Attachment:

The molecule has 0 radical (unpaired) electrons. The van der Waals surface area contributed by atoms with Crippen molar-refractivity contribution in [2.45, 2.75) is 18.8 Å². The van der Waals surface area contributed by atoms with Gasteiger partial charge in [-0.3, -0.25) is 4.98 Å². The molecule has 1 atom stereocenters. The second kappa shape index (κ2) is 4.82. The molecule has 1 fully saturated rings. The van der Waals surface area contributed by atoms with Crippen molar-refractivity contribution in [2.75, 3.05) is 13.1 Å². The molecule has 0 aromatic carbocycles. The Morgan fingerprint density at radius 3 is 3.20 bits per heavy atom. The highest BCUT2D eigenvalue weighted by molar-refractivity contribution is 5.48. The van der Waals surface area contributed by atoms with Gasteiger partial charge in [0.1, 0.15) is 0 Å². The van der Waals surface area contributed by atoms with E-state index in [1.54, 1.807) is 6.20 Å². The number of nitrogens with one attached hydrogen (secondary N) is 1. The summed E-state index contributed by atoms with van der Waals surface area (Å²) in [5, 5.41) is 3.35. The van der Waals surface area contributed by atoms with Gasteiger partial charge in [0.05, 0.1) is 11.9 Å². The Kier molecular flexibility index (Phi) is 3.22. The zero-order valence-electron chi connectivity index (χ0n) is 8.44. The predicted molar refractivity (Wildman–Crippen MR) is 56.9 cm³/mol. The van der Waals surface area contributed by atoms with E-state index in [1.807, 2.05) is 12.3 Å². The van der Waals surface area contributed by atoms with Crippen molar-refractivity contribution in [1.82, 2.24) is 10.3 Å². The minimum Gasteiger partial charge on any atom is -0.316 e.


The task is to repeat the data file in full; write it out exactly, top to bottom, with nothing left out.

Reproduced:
The molecule has 0 radical (unpaired) electrons. The van der Waals surface area contributed by atoms with Crippen molar-refractivity contribution in [2.45, 2.75) is 18.8 Å². The van der Waals surface area contributed by atoms with Gasteiger partial charge in [-0.3, -0.25) is 4.98 Å². The molecule has 1 atom stereocenters. The second kappa shape index (κ2) is 4.82. The molecule has 1 fully saturated rings. The van der Waals surface area contributed by atoms with Crippen molar-refractivity contribution in [2.75, 3.05) is 13.1 Å². The molecule has 0 aromatic carbocycles. The Morgan fingerprint density at radius 3 is 3.20 bits per heavy atom. The highest BCUT2D eigenvalue weighted by molar-refractivity contribution is 5.48. The van der Waals surface area contributed by atoms with Gasteiger partial charge in [0.1, 0.15) is 0 Å². The van der Waals surface area contributed by atoms with E-state index in [1.54, 1.807) is 6.20 Å². The number of nitrogens with one attached hydrogen (secondary N) is 1. The summed E-state index contributed by atoms with van der Waals surface area (Å²) in [5, 5.41) is 3.35. The van der Waals surface area contributed by atoms with Gasteiger partial charge in [0.05, 0.1) is 11.9 Å². The Kier molecular flexibility index (Phi) is 3.22. The zero-order valence-electron chi connectivity index (χ0n) is 8.44. The predicted molar refractivity (Wildman–Crippen MR) is 56.9 cm³/mol. The van der Waals surface area contributed by atoms with E-state index in [1.807, 2.05) is 12.3 Å². The van der Waals surface area contributed by atoms with Crippen molar-refractivity contribution in [1.82, 2.24) is 10.3 Å². The minimum Gasteiger partial charge on any atom is -0.316 e.